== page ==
One challenge I have faced recently is to automatically delete files which are over X days old. Below I have documented how I overcame this using a simple For Each Loop container in SSIS to loop through files which contained a date stamp in their file names.
What we need in SSIS
- A variable – used to handle the names of the files we are looping through to delete
- A file connection manager – used to connect to the file(s) we wish to delete
- A For each loop container – this will be used to loop through all the files in a directory
- A script task – this is a blank script task, that serves no purpose other than to allow us to set a precedence constraint on the file system task
- A file system – task to actually delete the relevant files
Firstly create a simple variable with an example file name to get you started
Once you have created a variable which contains an example file name, right click on your file connection, select properties and then click the ellipses next to the Expressions property. Next select “ConnectionString” from the property drop down menu and then in the expression builder add the folder path, plus your variable name, as shown in the screenshot below. If you wish, you can also add the folder path into your variable or, you could have a separate variable for your folder path.
After creating your variable and setting up a connection to an example file you will need to go into your for each loop container, and specify the folder containing the files we wish to delete. I have also specified under files that I am looking for files containing a “_” and a “.” in the file name/extension. Under retrieve file name I have selected Name and extensions as my directory won’t change, so I do not need to bring back the fully qualified path.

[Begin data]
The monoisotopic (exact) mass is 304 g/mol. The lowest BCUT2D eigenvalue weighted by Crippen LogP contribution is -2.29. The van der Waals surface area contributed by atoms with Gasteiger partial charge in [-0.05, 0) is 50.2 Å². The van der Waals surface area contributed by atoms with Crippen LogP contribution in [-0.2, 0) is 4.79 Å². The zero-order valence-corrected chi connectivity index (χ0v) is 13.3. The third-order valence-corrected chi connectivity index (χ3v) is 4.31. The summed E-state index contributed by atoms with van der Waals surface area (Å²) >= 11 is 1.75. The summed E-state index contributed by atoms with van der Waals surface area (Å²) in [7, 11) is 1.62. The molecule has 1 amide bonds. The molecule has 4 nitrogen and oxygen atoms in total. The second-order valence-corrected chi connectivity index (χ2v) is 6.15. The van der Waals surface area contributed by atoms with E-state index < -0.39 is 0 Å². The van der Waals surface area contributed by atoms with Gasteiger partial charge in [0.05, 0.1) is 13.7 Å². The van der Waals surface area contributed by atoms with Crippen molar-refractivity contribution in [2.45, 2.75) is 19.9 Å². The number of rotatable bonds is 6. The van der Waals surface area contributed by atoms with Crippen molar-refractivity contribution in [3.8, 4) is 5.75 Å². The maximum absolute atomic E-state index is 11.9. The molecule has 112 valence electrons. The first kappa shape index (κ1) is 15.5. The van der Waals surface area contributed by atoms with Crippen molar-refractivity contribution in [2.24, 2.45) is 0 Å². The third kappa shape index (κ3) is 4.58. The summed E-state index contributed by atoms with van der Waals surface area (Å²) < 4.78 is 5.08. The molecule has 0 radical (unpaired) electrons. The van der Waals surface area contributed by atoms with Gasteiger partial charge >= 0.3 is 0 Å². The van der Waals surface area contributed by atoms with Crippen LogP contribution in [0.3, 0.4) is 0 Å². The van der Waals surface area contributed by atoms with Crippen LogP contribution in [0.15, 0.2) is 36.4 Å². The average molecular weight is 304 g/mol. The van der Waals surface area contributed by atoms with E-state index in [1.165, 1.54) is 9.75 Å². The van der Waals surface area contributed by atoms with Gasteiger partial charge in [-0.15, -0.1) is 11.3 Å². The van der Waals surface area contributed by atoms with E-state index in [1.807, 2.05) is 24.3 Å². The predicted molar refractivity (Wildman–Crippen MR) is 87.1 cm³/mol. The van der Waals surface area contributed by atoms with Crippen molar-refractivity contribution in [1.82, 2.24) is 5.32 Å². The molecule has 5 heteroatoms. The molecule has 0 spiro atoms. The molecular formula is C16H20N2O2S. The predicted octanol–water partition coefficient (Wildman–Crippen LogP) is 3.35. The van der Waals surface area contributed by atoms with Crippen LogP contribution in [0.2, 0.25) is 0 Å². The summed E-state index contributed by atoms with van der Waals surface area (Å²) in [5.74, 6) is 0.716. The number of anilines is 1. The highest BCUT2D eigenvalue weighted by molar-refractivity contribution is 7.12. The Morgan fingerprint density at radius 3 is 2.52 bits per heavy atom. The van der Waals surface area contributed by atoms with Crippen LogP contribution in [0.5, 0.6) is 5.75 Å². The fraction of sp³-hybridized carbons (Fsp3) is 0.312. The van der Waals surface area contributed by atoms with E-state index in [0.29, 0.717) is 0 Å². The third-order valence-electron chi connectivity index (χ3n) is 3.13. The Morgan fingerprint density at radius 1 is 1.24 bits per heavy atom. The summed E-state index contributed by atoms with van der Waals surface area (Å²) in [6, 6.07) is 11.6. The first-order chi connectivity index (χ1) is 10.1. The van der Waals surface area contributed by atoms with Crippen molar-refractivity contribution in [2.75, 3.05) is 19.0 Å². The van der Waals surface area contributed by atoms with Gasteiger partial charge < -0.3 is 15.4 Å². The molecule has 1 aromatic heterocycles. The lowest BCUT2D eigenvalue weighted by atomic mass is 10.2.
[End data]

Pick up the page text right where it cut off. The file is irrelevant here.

Still in the for each loop editor, click on Variable Mapping pane and select your variable created earlier.
The next step is to double click the precedence constraint (arrow) between the blank script task, and the file system task. Next change the evaluation operation to expression, and insert the code below – tweaked to use your variable name, and adjusted for any differences to your date format. This script is currently working for files with a date suffix of _YYYYMMDD
The full code used:
DATEDIFF("dd",(DT_Date) (SUBSTRING(@[User::strSourceArchiveFileName],FINDSTRING(@[User::strSourceArchiveFileName] ,"_" ,1)+1,4) + "-" +SUBSTRING(@[User::strSourceArchiveFileName],FINDSTRING(@[User::strSourceArchiveFileName] ,"_" ,1)+5,2) + "-" +SUBSTRING(@[User::strSourceArchiveFileName],FINDSTRING(@[User::strSourceArchiveFileName] ,"_" ,1)+7,2)),GETDATE()) > 30
What the code is doing:
The code compares todays date against the date found in the file names eg: File1_20161030.txt and if the difference between todays date and the date in the file is greater than 30 then the expression returns true and the file is deleted in the next step. Otherwise the file is left alone.
The way it obtains the date is by using the findstring function to identify the underscore in my filenames.
A substring function is then used to identify the various elements of the date in the file name. Eg: Year can be found in the 1st character after the underscore and has a length of 4, month the 5th character after the underscore with a length of 2 and day the 7th character after the underscore with a length of 2.
This information is then concatenated together separating the various elements using a “-“ and compared against todays date.
After setting up the precedence constraint, all that is left is to set up the File System task, setting the Source Connection to our file connection created earlier, and changing the operation to “Delete File”.
As mentioned previously, the solution does require you have a character such as an underscore to split the file name and the date stamp within the filename, and for your date stamps to be delivered in a consistent format, be that YYYYMMDD or any other format.
These final two screenshots are to show the before and after results of running the above tasks by executing the SSIS package.